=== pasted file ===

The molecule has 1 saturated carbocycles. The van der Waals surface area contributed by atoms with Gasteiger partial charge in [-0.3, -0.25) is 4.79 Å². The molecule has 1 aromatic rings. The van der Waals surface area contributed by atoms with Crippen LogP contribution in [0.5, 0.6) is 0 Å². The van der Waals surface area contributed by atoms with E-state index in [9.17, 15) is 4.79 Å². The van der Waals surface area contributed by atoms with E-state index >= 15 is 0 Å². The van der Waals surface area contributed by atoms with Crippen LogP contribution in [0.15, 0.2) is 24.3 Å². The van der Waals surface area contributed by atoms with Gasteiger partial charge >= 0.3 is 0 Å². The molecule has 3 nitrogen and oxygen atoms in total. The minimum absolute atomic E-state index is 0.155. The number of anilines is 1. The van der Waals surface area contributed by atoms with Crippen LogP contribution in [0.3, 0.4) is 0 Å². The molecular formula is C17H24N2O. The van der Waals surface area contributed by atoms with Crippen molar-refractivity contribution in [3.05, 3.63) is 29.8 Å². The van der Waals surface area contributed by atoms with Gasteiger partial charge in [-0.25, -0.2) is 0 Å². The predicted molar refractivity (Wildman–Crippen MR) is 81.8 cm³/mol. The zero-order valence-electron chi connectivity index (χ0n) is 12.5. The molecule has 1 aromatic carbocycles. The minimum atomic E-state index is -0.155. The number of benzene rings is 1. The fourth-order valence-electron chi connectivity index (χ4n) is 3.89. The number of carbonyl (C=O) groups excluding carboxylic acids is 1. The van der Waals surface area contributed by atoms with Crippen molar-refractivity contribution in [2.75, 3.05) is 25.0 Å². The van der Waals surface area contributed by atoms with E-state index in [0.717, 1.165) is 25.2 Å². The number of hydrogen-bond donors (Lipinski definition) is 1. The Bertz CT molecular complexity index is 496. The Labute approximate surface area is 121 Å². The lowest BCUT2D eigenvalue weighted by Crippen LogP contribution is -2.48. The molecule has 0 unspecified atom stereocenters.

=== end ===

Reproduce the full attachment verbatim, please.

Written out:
The molecule has 1 saturated carbocycles. The van der Waals surface area contributed by atoms with Gasteiger partial charge in [-0.3, -0.25) is 4.79 Å². The molecule has 1 aromatic rings. The van der Waals surface area contributed by atoms with Crippen LogP contribution in [0.5, 0.6) is 0 Å². The van der Waals surface area contributed by atoms with E-state index in [9.17, 15) is 4.79 Å². The van der Waals surface area contributed by atoms with E-state index >= 15 is 0 Å². The van der Waals surface area contributed by atoms with Crippen LogP contribution in [0.15, 0.2) is 24.3 Å². The van der Waals surface area contributed by atoms with Gasteiger partial charge >= 0.3 is 0 Å². The molecule has 3 nitrogen and oxygen atoms in total. The minimum absolute atomic E-state index is 0.155. The number of anilines is 1. The van der Waals surface area contributed by atoms with Crippen LogP contribution in [0.3, 0.4) is 0 Å². The molecular formula is C17H24N2O. The van der Waals surface area contributed by atoms with Crippen molar-refractivity contribution in [3.05, 3.63) is 29.8 Å². The van der Waals surface area contributed by atoms with Gasteiger partial charge in [-0.25, -0.2) is 0 Å². The predicted molar refractivity (Wildman–Crippen MR) is 81.8 cm³/mol. The zero-order valence-electron chi connectivity index (χ0n) is 12.5. The molecule has 1 aromatic carbocycles. The minimum atomic E-state index is -0.155. The number of benzene rings is 1. The fourth-order valence-electron chi connectivity index (χ4n) is 3.89. The number of carbonyl (C=O) groups excluding carboxylic acids is 1. The van der Waals surface area contributed by atoms with Crippen molar-refractivity contribution in [2.75, 3.05) is 25.0 Å². The van der Waals surface area contributed by atoms with E-state index in [0.717, 1.165) is 25.2 Å². The number of hydrogen-bond donors (Lipinski definition) is 1. The Bertz CT molecular complexity index is 496. The Labute approximate surface area is 121 Å². The lowest BCUT2D eigenvalue weighted by Crippen LogP contribution is -2.48. The molecule has 0 unspecified atom stereocenters.